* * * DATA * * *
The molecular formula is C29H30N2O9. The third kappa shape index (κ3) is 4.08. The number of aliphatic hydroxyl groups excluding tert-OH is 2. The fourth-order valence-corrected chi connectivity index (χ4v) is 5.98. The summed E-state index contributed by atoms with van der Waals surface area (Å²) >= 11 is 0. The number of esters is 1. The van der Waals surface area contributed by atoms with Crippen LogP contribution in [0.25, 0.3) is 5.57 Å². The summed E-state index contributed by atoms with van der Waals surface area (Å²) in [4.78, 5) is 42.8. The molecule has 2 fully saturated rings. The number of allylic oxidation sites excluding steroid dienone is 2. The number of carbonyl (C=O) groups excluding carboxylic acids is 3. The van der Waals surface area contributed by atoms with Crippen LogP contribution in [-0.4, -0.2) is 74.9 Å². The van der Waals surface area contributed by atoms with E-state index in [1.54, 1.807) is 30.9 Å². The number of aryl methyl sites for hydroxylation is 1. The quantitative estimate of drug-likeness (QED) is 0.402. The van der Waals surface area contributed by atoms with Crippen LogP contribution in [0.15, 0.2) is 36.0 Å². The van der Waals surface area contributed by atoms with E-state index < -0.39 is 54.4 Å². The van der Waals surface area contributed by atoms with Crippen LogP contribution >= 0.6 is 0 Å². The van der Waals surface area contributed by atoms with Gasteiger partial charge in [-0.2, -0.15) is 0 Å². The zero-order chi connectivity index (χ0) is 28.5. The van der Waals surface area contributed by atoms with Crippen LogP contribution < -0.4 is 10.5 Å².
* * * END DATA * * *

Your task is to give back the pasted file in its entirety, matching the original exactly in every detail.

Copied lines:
The molecular formula is C29H30N2O9. The third kappa shape index (κ3) is 4.08. The number of aliphatic hydroxyl groups excluding tert-OH is 2. The fourth-order valence-corrected chi connectivity index (χ4v) is 5.98. The summed E-state index contributed by atoms with van der Waals surface area (Å²) >= 11 is 0. The number of esters is 1. The van der Waals surface area contributed by atoms with Crippen LogP contribution in [0.25, 0.3) is 5.57 Å². The summed E-state index contributed by atoms with van der Waals surface area (Å²) in [4.78, 5) is 42.8. The molecule has 2 fully saturated rings. The number of allylic oxidation sites excluding steroid dienone is 2. The number of carbonyl (C=O) groups excluding carboxylic acids is 3. The van der Waals surface area contributed by atoms with Crippen LogP contribution in [-0.4, -0.2) is 74.9 Å². The van der Waals surface area contributed by atoms with E-state index in [1.54, 1.807) is 30.9 Å². The number of aryl methyl sites for hydroxylation is 1. The quantitative estimate of drug-likeness (QED) is 0.402. The van der Waals surface area contributed by atoms with Crippen LogP contribution in [0.15, 0.2) is 36.0 Å². The van der Waals surface area contributed by atoms with E-state index < -0.39 is 54.4 Å². The van der Waals surface area contributed by atoms with Crippen LogP contribution >= 0.6 is 0 Å². The van der Waals surface area contributed by atoms with Gasteiger partial charge in [-0.2, -0.15) is 0 Å². The zero-order chi connectivity index (χ0) is 28.5. The van der Waals surface area contributed by atoms with Crippen LogP contribution < -0.4 is 10.5 Å².